Raging ethnic wars in the north kept the plan on a drawing board for over a decade. In 1997, however, China and Myanmar conducted their first joint study on the possibility of forging land and water transport routes from Yunnan and along the Irrawaddy.

More headway was made when China’s then-president Jiang Zemin visited Myanmar in December 2001, the first by such a high-ranking Chinese official since the 1980s. The two sides signed a range of bilateral agreements to facilitate more border trade during Jiang’s visit.

Soon after, in March 2002, China presented Myanmar with a proposal titled “Draft Agreement on Highway-Waterway Combined Transport.” Months later, China supplied Myanmar with two dredgers to clear the Irrawaddy so that bigger barges could carry Chinese goods down the river.

A fisherman casts his net on the Irrawaddy, seen by many as the soul of the nation. Photo: Pinterest

Later in 2002, Lweje became an official border post for trade and commerce, as did the Myanmar town of Muse opposite of Ruili and a handful of smaller outposts. The then-dirt track connecting Lweje to Bhamo, meanwhile, was also upgraded with Chinese assistance to its present-day gravel road.

But it is only now that China is forging ahead with more transformative Irrawaddy plans.

The highlight of President Xi Jinping’s visit to Myanmar in January was the signing of 33 bilateral agreements and memoranda of understanding, many of them facilitating development projects along the Irrawaddy, including for new river ports and connecting highways.

China’s vision is not a novel notion. Indeed, river transport has historically been hugely important for Myanmar’s trade and commerce.

During the British colonial era, the fabled Irrawaddy Flotilla Company managed more than 600 ships, mostly paddle steamers, which plied the Irrawaddy and its various tributaries. That fleet, however, was grounded and destroyed to prevent the Japanese from using the vessels for transport up the Irrawaddy when they invaded Myanmar during World War II.

A colonial era paddle-boat on the Irrawaddy River. Photo: Wikimedia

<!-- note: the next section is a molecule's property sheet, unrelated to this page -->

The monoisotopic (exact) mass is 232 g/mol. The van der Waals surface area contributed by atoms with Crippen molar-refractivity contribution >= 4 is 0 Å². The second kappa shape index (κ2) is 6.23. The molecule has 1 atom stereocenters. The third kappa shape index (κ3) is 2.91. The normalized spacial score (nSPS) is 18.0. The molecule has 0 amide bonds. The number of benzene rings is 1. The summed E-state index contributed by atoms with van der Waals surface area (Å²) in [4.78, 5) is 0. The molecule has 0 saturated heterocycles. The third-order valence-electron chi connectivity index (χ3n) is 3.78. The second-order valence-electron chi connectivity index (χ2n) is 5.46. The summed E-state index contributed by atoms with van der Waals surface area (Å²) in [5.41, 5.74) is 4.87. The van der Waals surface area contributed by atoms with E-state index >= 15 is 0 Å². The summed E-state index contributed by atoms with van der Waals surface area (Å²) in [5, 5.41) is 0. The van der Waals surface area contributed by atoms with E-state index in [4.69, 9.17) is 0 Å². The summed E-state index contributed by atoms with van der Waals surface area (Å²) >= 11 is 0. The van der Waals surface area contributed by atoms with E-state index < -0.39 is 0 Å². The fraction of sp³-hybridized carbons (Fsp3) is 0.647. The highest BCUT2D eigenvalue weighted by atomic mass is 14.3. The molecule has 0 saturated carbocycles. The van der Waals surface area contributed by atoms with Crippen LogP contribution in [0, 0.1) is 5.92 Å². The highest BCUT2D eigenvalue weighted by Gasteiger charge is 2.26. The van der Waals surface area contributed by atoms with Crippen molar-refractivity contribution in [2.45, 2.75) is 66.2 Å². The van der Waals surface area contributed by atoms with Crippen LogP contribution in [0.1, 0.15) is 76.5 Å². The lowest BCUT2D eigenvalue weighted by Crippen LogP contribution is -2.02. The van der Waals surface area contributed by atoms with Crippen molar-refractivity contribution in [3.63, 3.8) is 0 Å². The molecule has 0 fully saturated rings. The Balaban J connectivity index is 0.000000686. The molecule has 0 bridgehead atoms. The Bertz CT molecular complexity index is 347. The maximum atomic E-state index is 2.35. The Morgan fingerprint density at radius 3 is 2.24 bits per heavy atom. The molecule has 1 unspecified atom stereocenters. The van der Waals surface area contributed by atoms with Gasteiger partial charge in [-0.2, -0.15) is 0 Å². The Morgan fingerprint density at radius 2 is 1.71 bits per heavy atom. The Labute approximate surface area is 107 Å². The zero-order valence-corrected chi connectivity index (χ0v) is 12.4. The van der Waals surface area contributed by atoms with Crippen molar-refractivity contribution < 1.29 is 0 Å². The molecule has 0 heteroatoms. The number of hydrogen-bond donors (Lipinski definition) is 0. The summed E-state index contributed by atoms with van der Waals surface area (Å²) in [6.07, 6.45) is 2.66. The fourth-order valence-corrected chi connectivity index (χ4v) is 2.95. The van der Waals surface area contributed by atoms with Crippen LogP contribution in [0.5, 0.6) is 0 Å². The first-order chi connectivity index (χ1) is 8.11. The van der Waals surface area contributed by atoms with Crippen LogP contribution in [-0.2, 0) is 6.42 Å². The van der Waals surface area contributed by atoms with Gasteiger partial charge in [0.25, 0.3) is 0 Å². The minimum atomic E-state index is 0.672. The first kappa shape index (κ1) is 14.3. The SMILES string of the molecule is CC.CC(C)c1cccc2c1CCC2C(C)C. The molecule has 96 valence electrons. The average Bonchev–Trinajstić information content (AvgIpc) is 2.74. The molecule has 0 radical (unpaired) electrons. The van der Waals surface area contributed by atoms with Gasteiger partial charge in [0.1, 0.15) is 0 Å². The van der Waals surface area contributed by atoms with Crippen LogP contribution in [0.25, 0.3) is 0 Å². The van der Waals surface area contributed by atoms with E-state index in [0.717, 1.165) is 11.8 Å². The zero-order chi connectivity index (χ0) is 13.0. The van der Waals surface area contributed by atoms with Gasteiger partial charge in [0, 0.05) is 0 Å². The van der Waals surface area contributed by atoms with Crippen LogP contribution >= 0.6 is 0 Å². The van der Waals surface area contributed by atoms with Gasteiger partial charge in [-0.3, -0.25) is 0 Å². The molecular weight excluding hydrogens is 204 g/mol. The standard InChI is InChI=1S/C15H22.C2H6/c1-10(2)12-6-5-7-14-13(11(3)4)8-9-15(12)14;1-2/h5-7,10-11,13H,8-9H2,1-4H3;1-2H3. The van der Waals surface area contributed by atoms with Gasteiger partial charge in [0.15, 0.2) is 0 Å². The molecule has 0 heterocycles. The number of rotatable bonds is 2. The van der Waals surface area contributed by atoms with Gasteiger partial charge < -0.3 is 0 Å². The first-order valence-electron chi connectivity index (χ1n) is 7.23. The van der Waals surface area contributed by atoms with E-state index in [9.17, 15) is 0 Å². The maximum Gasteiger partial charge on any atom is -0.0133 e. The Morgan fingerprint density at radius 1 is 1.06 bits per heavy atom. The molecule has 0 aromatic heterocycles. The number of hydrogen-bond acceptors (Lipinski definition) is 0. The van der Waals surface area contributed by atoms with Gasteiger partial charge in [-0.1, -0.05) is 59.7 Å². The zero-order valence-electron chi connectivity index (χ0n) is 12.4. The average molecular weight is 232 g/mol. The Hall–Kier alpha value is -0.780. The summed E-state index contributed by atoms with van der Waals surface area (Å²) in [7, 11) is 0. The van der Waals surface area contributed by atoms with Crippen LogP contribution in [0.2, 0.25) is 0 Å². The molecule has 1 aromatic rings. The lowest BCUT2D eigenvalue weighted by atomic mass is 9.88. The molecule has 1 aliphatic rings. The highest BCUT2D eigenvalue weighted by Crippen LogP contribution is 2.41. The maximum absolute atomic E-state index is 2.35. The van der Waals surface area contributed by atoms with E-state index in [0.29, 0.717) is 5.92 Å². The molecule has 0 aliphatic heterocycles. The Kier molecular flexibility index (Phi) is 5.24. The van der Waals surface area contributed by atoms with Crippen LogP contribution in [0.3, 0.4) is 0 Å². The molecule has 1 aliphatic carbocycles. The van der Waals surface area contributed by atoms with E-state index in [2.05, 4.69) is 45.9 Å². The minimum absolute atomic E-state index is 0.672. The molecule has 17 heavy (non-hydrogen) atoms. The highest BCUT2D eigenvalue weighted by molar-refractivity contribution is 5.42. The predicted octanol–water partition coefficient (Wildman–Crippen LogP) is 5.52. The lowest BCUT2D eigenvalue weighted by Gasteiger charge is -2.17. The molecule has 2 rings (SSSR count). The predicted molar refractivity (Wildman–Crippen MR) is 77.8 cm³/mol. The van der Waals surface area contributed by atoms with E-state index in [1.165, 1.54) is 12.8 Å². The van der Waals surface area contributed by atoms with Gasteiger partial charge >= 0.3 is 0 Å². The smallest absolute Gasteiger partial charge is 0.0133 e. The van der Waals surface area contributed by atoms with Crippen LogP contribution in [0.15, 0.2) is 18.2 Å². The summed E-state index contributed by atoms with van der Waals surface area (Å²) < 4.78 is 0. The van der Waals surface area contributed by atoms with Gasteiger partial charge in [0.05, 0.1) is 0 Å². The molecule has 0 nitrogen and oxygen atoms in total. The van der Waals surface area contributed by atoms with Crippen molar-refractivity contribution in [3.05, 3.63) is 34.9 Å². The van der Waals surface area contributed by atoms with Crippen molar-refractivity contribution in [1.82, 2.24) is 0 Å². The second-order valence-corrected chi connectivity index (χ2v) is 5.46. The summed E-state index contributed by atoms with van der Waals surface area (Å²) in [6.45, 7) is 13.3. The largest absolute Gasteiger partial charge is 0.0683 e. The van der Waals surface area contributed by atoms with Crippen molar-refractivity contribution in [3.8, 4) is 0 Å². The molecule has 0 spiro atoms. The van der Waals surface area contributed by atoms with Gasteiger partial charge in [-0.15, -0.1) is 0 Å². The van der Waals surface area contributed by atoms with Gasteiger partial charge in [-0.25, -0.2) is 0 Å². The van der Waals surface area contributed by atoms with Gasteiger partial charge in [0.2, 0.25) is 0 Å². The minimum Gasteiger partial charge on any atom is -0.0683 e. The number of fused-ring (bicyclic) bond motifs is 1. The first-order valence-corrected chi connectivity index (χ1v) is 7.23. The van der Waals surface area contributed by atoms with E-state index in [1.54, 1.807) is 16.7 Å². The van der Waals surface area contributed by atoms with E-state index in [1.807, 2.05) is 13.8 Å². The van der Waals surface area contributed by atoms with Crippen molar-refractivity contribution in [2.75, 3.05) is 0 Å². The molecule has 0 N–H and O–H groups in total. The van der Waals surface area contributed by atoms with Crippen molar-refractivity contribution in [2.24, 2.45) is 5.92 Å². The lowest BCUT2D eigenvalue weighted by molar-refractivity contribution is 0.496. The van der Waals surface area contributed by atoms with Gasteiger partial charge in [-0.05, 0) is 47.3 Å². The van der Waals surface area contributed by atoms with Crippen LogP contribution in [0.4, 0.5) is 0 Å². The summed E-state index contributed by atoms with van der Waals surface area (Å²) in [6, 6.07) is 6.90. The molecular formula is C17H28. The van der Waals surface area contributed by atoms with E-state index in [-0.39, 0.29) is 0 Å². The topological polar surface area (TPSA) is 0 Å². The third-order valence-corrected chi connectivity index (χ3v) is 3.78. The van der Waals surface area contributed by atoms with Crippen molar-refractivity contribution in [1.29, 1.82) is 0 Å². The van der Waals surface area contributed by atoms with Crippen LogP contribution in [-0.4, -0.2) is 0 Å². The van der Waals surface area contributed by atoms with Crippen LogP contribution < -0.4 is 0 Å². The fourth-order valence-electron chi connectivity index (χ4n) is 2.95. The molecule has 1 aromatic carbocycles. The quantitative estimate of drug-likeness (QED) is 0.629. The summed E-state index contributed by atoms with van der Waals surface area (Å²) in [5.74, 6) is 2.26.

After independence, in 1948, the company was nationalized and became known as the Government Inland Transport Board, though with a much smaller new fleet. Now, the Irrawaddy’s once thriving trade route could soon be revived, this time via China’s CMEC and BRI.

The Irrawaddy news-site reported in December that Chinese researchers at Yunnan-based think tanks had made frequent visits recently to Myanmar, including trips on the Irrawaddy River, “with high hopes of turning Myanmar’s lifeline into a vital trade and logistics link with China.”

Meanwhile, Liu Jinxin, chairman of a Kunming-based institute that studies regional logistics, raised the prospect of refurbishing old and building new ports on the Irrawaddy during a forum held in Yangon in January.

Liu said that infrastructure along the Irrawaddy “is still weak” and that ports “would be a challenge to build without help”, likely meaning Chinese financial and building assistance, according to a Myanmar Times report.

But even with Chinese cash and know-how, it will not be an easy task, logistically or politically.

Hla Oo, chairman of Myanmar’s Cross-Border Trade Development Committee, has warned that “we will have trouble clearing the silt in a cost-effective and systematic way. The conservation work involved will be very expensive.”

Protesters hold placards during a rally against the Myitsone dam in Yangon on January 18, 2019. Photo: AFP / via NurPhoto/ Shwe Paw Mya Tin

Kachin state’s local government has already granted a Chinese company rights to upgrade and maintain the road from Lweje to Bhamo, but many locals are reluctant to support or allow major China-backed port projects in their area.

Zaw Thin, a local parliamentarian from Bhamo, told The Irrawaddy that “we have not agreed who will implement the Irrawaddy project. Whoever invests in the project must follow the Myanmar Investment Commission’s rules.” 

His comment echoes concerns heard in many areas in Myanmar where Chinese companies are active, because of local resentment over the influx of Chinese workers, environmental degradation and a general disregard for local input and sentiment.

[Reporting from Yangon]